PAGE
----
The events of the past few weeks created a dark cloud over US history, but when 22-year-old African-American poet Amanda Gorman took the stage at Wednesday’s presidential inauguration dressed in canary-yellow, it felt as though the sun had finally come out.
The former National Youth Poet Laureate, who had been spotted by First Lady Jill Biden giving a reading at the Library of Congress, was last month commissioned to compose and perform a new work to commemorate the swearing-in of the 46th President of the United States, thereby becoming the youngest inaugural poet in history.
Much like the new President himself, diminutive Harvard graduate Gorman wouldn’t let the speech impediment with which she once struggled – she still had a problem saying her “Rs” while at university – hold her back. The result was The Hill We Climb, which she performed in a six-minute reading from a podium over which she could barely see, to stunned silence from the small crowd on Capitol Hill, and immediate outpourings of admiration and emotion across social media.
Michelle Obama described her words as “strong and poignant”, Oprah Winfrey declared that “I have never been prouder to see another young woman rise”, while Hillary Clinton nabbed a selfie and made Gorman promise to run for President in 2036. Others marvelled at the composure that belied Gorman’s youth, her passionate but controlled delivery, and the message of hope that she managed to convey, without diminishing or denying the divisions of contemporary America, in lines such as “being American is more than a pride we inherit./It’s the past we step into and how we repair it.”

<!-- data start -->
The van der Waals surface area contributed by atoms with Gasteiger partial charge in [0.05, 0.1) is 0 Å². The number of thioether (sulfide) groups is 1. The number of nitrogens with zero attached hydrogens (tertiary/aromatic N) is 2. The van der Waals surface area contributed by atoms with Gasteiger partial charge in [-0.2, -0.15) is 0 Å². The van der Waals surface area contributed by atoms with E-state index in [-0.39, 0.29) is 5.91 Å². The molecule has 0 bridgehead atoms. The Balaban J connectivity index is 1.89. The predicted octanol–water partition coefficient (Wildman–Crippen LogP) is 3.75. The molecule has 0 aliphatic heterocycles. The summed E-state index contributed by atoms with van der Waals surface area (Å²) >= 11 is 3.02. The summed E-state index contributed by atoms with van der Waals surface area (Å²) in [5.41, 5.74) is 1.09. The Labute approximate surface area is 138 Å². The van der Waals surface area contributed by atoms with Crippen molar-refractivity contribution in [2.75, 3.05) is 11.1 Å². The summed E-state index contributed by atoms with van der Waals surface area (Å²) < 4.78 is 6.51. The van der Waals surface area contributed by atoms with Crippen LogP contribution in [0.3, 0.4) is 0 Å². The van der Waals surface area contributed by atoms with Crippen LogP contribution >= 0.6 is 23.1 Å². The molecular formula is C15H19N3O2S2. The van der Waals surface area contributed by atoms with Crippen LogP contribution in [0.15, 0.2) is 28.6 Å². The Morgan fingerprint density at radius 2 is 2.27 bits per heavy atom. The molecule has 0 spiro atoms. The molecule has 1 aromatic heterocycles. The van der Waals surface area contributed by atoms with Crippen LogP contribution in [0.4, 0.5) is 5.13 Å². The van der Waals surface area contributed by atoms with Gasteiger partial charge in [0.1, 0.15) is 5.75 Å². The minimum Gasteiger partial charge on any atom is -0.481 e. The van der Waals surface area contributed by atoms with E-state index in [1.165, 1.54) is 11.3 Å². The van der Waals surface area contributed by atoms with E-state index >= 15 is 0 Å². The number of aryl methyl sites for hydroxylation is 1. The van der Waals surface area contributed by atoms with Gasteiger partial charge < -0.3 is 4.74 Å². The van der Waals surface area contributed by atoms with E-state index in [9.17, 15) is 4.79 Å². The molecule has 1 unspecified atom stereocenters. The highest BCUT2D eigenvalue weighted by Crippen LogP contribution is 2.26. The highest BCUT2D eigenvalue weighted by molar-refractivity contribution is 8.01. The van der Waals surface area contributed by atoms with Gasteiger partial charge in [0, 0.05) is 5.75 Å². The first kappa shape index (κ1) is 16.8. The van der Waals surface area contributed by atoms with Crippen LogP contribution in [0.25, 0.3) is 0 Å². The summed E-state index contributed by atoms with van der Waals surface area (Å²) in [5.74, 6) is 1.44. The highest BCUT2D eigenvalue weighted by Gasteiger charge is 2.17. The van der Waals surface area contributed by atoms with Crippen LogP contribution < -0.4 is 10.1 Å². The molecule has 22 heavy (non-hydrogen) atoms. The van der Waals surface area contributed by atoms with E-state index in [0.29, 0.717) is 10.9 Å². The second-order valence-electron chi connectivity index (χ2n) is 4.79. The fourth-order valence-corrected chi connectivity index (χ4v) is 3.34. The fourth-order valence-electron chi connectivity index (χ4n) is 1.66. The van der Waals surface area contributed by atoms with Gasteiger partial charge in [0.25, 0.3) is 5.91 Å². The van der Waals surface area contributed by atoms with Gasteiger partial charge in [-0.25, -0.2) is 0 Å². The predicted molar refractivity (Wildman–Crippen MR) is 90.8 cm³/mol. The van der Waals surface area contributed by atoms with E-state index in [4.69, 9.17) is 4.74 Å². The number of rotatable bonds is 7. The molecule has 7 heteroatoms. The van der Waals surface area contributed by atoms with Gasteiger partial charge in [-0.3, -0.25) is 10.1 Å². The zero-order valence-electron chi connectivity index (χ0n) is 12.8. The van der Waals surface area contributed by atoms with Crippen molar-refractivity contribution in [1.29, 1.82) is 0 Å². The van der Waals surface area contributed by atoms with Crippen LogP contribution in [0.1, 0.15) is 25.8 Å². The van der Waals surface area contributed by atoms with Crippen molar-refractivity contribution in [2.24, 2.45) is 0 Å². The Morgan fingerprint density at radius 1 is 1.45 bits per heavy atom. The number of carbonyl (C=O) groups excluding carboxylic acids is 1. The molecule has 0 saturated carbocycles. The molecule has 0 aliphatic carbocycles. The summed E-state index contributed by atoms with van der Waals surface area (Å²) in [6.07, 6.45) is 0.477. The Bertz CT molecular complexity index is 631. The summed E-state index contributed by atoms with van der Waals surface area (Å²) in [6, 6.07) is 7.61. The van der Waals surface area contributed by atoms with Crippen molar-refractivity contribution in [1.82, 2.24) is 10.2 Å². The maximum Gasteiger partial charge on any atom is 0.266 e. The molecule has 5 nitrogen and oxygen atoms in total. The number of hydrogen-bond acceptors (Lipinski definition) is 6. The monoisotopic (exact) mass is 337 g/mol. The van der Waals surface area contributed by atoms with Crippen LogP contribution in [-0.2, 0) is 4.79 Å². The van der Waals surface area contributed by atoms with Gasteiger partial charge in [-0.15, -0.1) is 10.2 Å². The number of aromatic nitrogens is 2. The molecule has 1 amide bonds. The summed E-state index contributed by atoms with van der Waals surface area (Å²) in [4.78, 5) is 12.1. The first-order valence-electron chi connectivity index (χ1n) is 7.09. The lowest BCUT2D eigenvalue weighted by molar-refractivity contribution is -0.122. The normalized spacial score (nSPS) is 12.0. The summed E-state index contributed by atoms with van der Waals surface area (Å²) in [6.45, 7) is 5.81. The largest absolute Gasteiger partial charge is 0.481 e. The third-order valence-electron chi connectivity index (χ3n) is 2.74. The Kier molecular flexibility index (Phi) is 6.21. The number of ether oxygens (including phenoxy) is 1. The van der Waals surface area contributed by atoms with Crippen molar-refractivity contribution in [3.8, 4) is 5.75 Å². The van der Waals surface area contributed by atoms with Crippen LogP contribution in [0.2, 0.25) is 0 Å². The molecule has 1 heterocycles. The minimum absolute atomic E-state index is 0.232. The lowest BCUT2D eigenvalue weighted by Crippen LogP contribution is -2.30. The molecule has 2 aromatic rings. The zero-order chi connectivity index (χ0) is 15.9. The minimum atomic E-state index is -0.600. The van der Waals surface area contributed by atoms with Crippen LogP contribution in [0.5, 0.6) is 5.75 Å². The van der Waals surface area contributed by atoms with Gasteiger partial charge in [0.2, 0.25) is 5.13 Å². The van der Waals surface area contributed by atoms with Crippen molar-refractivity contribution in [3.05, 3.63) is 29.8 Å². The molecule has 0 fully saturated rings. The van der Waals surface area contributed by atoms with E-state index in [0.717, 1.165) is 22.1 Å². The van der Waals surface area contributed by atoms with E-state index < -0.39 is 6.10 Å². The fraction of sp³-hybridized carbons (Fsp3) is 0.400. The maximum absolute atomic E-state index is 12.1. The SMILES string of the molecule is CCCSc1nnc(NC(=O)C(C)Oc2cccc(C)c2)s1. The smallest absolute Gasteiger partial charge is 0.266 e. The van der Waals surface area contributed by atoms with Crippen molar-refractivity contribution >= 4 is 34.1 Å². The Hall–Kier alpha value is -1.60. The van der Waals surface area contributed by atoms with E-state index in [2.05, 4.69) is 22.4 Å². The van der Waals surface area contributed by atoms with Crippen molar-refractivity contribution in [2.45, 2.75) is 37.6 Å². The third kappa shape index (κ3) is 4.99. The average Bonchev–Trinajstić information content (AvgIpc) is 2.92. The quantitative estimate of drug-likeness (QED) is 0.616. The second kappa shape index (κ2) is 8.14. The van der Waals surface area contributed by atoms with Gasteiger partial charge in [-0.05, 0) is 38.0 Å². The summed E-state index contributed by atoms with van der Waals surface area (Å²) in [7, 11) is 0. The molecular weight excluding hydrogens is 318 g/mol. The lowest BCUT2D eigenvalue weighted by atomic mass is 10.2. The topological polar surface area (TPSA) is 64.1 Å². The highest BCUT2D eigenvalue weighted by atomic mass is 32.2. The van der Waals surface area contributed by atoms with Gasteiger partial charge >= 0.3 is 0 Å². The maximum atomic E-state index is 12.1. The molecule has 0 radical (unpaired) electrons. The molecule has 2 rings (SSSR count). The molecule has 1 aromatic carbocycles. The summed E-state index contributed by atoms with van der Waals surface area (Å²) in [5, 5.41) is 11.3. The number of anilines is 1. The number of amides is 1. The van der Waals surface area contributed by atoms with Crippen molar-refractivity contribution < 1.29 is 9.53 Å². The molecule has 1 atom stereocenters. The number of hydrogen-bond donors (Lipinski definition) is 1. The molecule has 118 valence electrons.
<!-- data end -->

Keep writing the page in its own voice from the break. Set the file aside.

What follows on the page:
Her performance’s resounding success, which easily outshone the more superficially accessible contributions of musicians such as Lady Gaga and Jennifer Lopez, could herald a resurgence of interest in American poetry. Hours after the reading, two of Gorman’s poetry books were in the number one and two spots on the Amazon bestseller lists, while her Twitter followers have soared by over a million since.
Poetry readership has been in gradual decline in America and across the wider world for a long time. According to the National Endowment for the Arts, in 2012 only 6.7 per cent of American adults said they had read poetry in the past year, down from 17 per cent in 1992. In the past few years, the influence of Instagram poets such as Rupi Kaur have seen sales bounce back among younger readers, but it’s difficult to imagine that social media alone would be enough to sustain a profound revival for a form that has been sliding into disrepute – at least among casual readers – over so many years.